BA sets profits target of pounds 1bn

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British Airways has set itself the ambitious target of increasing profits to more than pounds 1bn a year by the end of the decade, reinforcing its position as the world's most efficient and profitable airline.

Announcing record pre-tax profits last year of pounds 585m and a pounds 94m bonus for staff - one of the biggest paid by a UK company - BA's chairman, Sir Colin Marshall, said every aspect of the group's operations would be reviewed.

The huge improvement in business efficiency, he added, would be achieved through further cost reductions, improved use of assets and revenue-enhancing initiatives.

Sir Colin said that over the next three years BA aimed to achieve business efficiencies worth pounds 1bn on top of the pounds 900m of savings made in the last five years.

BA's finance director, Derek Stevens, indicated that up to pounds 600m of this improvement could feed straight through to the bottom line - pushing BA's profits well above the pounds 1bn mark by the beginning of the next century.

The unveiling of the plan was marred, however, by an announcement that BA's pilots are to hold a strike ballot in protest over a two-year pay deal on offer from the airline.

BA's chief executive, Robert Ayling, maintained that the pay offer - worth 3.7 per cent in the first year and inflation plus 0.5 per cent in year two - was a "very attractive" one and had already been accepted by the airline's 20,000 ground staff.

He added that the staff bonus - worth a minimum of pounds 1,210 for junior employees and up to pounds 5,000-pounds 6,000 for pilots - would be paid irrespective of whether there was a vote for strike action.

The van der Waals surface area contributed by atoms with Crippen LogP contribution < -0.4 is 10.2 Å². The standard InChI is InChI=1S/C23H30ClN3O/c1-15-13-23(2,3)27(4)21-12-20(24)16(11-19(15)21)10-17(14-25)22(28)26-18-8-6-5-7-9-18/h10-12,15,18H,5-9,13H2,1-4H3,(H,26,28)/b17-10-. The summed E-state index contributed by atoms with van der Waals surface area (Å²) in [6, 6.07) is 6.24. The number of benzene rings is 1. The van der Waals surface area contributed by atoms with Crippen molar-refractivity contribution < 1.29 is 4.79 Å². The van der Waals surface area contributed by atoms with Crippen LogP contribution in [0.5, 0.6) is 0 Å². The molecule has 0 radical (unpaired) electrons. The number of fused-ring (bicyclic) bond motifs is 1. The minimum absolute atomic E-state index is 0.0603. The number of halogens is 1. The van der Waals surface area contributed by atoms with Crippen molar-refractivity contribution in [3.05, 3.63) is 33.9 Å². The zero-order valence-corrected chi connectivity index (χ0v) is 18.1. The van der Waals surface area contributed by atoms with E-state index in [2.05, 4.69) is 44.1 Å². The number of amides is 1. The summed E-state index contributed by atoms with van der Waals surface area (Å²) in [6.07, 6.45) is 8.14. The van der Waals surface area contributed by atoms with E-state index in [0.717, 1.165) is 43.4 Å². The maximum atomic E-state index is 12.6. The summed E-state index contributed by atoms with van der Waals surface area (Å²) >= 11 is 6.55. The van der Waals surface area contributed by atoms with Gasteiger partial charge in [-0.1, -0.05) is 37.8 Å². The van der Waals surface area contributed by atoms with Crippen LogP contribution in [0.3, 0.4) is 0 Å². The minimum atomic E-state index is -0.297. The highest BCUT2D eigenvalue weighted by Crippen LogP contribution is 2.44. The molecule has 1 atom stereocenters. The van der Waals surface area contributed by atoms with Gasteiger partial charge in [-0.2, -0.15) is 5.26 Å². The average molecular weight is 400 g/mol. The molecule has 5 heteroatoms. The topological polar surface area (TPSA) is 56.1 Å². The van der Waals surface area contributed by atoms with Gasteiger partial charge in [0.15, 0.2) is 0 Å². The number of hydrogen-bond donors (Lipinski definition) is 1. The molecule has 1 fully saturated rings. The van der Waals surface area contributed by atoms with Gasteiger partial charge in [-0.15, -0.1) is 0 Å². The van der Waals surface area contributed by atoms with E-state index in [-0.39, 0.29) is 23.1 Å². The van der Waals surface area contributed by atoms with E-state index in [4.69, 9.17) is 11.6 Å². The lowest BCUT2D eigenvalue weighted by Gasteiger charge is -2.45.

Sir Colin would not specify exactly how the challenging efficiency target would be met and how much would come from cost-cutting. However, he said achieving competitive unit costs would be an important part of the programme.

Nor would he respond to reports that BA is on the verge of sealing a transatlantic tie-up with American Airlines, possibly involving the two carriers taking cross-shareholdings in one another.

"We continue to believe that a further round of consolidation within the US airline industry is likely to occur. What, when and how I cannot say. We will, however, be watching the situation closely to see what implications there could be for our US investment and for British Airways itself."

BA has a 24.6 per cent stake in USAir, which it acquired four years ago for pounds 250m. Both American and United Airlines held discussions last year about acquiring USAir - a deal that could have led to a new and bigger alliance with BA but the talks broke down.

Although BA has written down the value of its stake in USAir by a half, the airline is making an increasing contribution to the group's bottom line.

Last year BA's global alliance partners, including franchise airlines, contributed pounds 150m profit.

USAir contributed pounds 80m in additional revenues and cost-sharing benefits. Qantas, the Australian airline, in which BA has a 25 per cent stake, also chipped in about pounds 80m, while BA made about pounds 20m from franchising its name to other airlines.

Losses from its two European associates - TAT of France and Deutsche BA - were also cut from pounds 90m to pounds 68m, despite a strengthening of both the franc and the German mark.

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